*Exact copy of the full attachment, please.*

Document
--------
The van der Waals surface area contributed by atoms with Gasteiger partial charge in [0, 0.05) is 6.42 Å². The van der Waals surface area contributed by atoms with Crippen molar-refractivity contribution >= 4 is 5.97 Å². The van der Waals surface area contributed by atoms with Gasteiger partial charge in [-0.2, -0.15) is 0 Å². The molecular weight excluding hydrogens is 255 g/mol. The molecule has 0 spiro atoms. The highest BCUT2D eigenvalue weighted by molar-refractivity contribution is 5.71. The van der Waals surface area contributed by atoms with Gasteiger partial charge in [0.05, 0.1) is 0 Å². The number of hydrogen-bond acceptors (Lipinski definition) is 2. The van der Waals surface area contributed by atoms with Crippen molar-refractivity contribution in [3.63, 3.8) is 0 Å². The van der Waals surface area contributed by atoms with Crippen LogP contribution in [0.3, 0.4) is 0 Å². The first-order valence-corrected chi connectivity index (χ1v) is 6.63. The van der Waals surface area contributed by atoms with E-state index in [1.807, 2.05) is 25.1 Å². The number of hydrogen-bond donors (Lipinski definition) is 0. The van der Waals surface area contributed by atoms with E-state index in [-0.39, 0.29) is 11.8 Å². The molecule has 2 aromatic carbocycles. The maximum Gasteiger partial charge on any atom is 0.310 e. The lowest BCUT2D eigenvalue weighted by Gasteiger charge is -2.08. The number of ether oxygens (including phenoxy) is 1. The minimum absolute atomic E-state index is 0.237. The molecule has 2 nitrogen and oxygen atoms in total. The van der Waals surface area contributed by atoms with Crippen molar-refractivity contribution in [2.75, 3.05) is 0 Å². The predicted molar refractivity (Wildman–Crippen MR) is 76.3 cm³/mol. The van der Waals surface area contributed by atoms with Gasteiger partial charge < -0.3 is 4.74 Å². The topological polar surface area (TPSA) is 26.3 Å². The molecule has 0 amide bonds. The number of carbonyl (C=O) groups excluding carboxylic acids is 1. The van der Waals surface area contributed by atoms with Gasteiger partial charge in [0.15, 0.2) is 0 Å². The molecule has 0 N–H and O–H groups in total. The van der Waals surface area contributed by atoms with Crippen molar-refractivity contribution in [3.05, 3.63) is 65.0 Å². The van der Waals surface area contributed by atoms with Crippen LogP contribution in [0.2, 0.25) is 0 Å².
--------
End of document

The van der Waals surface area contributed by atoms with Gasteiger partial charge in [0, 0.05) is 6.42 Å². The van der Waals surface area contributed by atoms with Crippen molar-refractivity contribution >= 4 is 5.97 Å². The van der Waals surface area contributed by atoms with Gasteiger partial charge in [-0.2, -0.15) is 0 Å². The molecular weight excluding hydrogens is 255 g/mol. The molecule has 0 spiro atoms. The highest BCUT2D eigenvalue weighted by molar-refractivity contribution is 5.71. The van der Waals surface area contributed by atoms with Gasteiger partial charge in [0.05, 0.1) is 0 Å². The number of hydrogen-bond acceptors (Lipinski definition) is 2. The van der Waals surface area contributed by atoms with Crippen molar-refractivity contribution in [3.63, 3.8) is 0 Å². The van der Waals surface area contributed by atoms with Crippen LogP contribution in [0.3, 0.4) is 0 Å². The first-order valence-corrected chi connectivity index (χ1v) is 6.63. The van der Waals surface area contributed by atoms with E-state index in [1.807, 2.05) is 25.1 Å². The number of hydrogen-bond donors (Lipinski definition) is 0. The van der Waals surface area contributed by atoms with E-state index in [-0.39, 0.29) is 11.8 Å². The molecule has 2 aromatic carbocycles. The maximum Gasteiger partial charge on any atom is 0.310 e. The lowest BCUT2D eigenvalue weighted by Gasteiger charge is -2.08. The number of ether oxygens (including phenoxy) is 1. The minimum absolute atomic E-state index is 0.237. The molecule has 2 nitrogen and oxygen atoms in total. The van der Waals surface area contributed by atoms with Crippen molar-refractivity contribution in [2.75, 3.05) is 0 Å². The predicted molar refractivity (Wildman–Crippen MR) is 76.3 cm³/mol. The van der Waals surface area contributed by atoms with Gasteiger partial charge < -0.3 is 4.74 Å². The topological polar surface area (TPSA) is 26.3 Å². The molecule has 0 amide bonds. The number of carbonyl (C=O) groups excluding carboxylic acids is 1. The van der Waals surface area contributed by atoms with Gasteiger partial charge in [0.15, 0.2) is 0 Å². The molecule has 0 N–H and O–H groups in total. The van der Waals surface area contributed by atoms with Crippen molar-refractivity contribution in [3.05, 3.63) is 65.0 Å². The van der Waals surface area contributed by atoms with Crippen LogP contribution in [0.2, 0.25) is 0 Å².